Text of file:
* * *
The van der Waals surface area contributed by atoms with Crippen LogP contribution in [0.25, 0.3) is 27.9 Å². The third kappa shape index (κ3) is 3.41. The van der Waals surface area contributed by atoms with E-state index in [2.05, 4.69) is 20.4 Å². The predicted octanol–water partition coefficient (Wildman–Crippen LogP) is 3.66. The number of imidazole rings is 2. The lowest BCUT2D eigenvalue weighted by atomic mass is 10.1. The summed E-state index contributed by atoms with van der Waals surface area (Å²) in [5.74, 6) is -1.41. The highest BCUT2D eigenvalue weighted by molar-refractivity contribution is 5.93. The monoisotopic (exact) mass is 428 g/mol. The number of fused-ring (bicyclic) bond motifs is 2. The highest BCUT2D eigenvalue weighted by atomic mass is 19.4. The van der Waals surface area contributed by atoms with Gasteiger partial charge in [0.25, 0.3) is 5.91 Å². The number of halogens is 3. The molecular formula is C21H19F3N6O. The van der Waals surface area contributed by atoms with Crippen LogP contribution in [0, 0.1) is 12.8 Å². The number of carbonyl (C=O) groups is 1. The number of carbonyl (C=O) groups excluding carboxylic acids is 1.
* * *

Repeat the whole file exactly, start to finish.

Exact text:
The van der Waals surface area contributed by atoms with Crippen LogP contribution in [0.25, 0.3) is 27.9 Å². The third kappa shape index (κ3) is 3.41. The van der Waals surface area contributed by atoms with E-state index in [2.05, 4.69) is 20.4 Å². The predicted octanol–water partition coefficient (Wildman–Crippen LogP) is 3.66. The number of imidazole rings is 2. The lowest BCUT2D eigenvalue weighted by atomic mass is 10.1. The summed E-state index contributed by atoms with van der Waals surface area (Å²) in [5.74, 6) is -1.41. The highest BCUT2D eigenvalue weighted by molar-refractivity contribution is 5.93. The monoisotopic (exact) mass is 428 g/mol. The number of fused-ring (bicyclic) bond motifs is 2. The highest BCUT2D eigenvalue weighted by atomic mass is 19.4. The van der Waals surface area contributed by atoms with Gasteiger partial charge in [0.25, 0.3) is 5.91 Å². The number of halogens is 3. The molecular formula is C21H19F3N6O. The van der Waals surface area contributed by atoms with Crippen LogP contribution in [0, 0.1) is 12.8 Å². The number of carbonyl (C=O) groups is 1. The number of carbonyl (C=O) groups excluding carboxylic acids is 1.